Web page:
[1] This previous research was conducted by the research team, Family Violence on the Farm and in Rural Communities. The team was comprised of academic researchers, community researchers, a farmwoman, RCMP, and social service providers. The published articles reflect the analysis of Drs Doherty and Hornosty. The “Rural Research Team” is a team of the Muriel McQueen Fergusson Centre on Family Violence Research, established in 1994 to engage in participatory action research to end violence against women.

http://www.albertaspca.org/PDFs/Family Violence_ Firearms_Animal Abuse.pdf

Doherty, D. (2002). Making family violence law information available to people in rural areas: An inventory of promising practices. Muriel McQueen Fergusson Centre for Family Violence Research. Retrieved May 1, 2006, from


Doherty, D. (2006). Domestic homicide in New Brunswick: An overview of some contributing factors. Atlantis, 30 (3), 1-20. Retrieved March 5, 2007, from http://www.msvu.ca/atlantis/frame/volumes.htm.

Doherty, D., & Hornosty, J. (2004). Abuse in a rural and farm context. In M. L. Stirling, A. Cameron, N. Nason-Clark, B. Miedema (Eds), Understanding abuse: Partnering for change (pp. 55-81). Toronto: University of Toronto Press.

Doherty, D., J. Hornosty, & M. McCallum (1997). Barriers to the Use of Support Services by Family Violence Victims in Northumberland County. Family Violence on the Farm and in Rural Communities Research Team. Report submitted to the New Brunswick Department of the Solicitor General, Fredericton.

Isn’t there something a little incestuous about referencing yourself in your own studies?

Further on, we find some “interesting” statistics about firearms ownership and abuse:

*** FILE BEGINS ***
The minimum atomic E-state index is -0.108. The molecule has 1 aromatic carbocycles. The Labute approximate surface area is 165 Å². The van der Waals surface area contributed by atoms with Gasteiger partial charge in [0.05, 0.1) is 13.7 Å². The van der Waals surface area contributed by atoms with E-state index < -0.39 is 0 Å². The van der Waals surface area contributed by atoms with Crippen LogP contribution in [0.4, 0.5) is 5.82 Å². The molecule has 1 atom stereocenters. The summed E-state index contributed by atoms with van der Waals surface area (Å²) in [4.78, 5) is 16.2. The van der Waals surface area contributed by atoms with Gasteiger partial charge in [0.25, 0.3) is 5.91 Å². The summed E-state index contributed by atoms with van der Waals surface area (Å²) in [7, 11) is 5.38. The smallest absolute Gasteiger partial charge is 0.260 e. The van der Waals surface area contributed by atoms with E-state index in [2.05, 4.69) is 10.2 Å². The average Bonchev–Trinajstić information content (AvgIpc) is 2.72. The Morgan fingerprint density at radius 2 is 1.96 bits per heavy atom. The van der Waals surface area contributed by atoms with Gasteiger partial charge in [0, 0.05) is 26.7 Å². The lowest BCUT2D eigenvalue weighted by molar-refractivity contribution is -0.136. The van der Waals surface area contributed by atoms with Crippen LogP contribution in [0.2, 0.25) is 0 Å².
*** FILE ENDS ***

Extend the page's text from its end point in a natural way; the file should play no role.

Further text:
With respect to firearms, we learned that:

25% of the women who answered this question had firearms in their household;

– Of these, 72% had long guns. 18%had both long guns and hand guns present;

– Nearly 40% said partners did not have a license to own firearms; 44% of firearms were not registered; 50% were not kept locked, and 11% indicated the guns were kept loaded;

– 66% of the women who indicated there were firearms in their home said knowing about the firearms made them more fearful for their safety and well-being;

– 70% said it had an affect on their decisions to tell others or seek help;

– Women were more likely to express concern for their safety when the firearms were not licensed, registered or locked;

– 83% of the women who knew the guns were loaded were fearful;

– The presence of firearms increased a woman’s fear when her partner used drugs and alcohol or was threatening suicide, or there were concerns that the partner would harm her, the children, family, or property.

From the methodology, we find the following:

The research partners in the study included all the transition houses in New Brunswick and Prince Edward Island, Victim Services in Prince Edward Island, the Chief Firearms Officers in both provinces, Victim Services of the Fredericton City Police and Codiac RCMP in New Brunswick, and the RCMP “J” Division.


Quantitative Data – Survey Participants

The survey questionnaire contained two parts – A and B. Transition house staff and victim services personnel invited abused women to participate and administered the survey. Part A was demographic information such as woman’s age, the community of residence, her employment status, number of children, types of abuse experienced and relationship to the abuser.